Early Modern Emotions: An Introduction (Paperback) book cover

Early Modern Emotions

An Introduction

Edited by Susan Broomhall

© 2017 – Routledge

386 pages | 40 B/W Illus.

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About the Book

Early Modern Emotions is a student-friendly introduction to the concepts, approaches and sources used to study emotions in early modern Europe, and to the perspectives that analysis of the history of emotions can offer early modern studies more broadly.

The volume is divided into four sections that guide students through the key processes and practices employed in current research on the history of emotions. The first explains how key terms and concepts in the study of emotions relate to early modern Europe, while the second focuses on the unique ways in which emotions were conceptualized at the time. The third section introduces a range of sources and methodologies that are used to analyse early modern emotions. The final section includes a wide-ranging selection of thematic topics covering war, religion, family, politics, art, music, literature and the non-human world to show how analysis of emotions may offer new perspectives on the early modern period more broadly.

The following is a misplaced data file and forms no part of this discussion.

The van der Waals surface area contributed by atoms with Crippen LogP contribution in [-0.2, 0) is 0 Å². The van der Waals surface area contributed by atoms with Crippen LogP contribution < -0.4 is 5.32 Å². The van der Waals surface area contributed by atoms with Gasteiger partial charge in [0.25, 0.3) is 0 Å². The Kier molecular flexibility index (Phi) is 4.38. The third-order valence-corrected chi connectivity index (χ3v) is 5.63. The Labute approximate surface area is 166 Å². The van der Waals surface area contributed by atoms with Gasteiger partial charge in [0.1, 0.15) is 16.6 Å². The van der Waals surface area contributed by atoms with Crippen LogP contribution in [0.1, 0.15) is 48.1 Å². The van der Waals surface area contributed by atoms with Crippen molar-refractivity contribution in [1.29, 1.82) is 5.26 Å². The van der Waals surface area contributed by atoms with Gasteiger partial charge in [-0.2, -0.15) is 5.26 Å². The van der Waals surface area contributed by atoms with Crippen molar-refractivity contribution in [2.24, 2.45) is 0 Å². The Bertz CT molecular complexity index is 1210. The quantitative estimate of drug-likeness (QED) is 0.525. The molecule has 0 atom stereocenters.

Each section offers bite-sized, accessible commentaries providing students new to the history of emotions with the tools to begin their own investigations. Each entry is supported by annotated further reading recommendations pointing students to the latest research in that area and at the end of the book is a general bibliography, which provides a comprehensive list of current scholarship.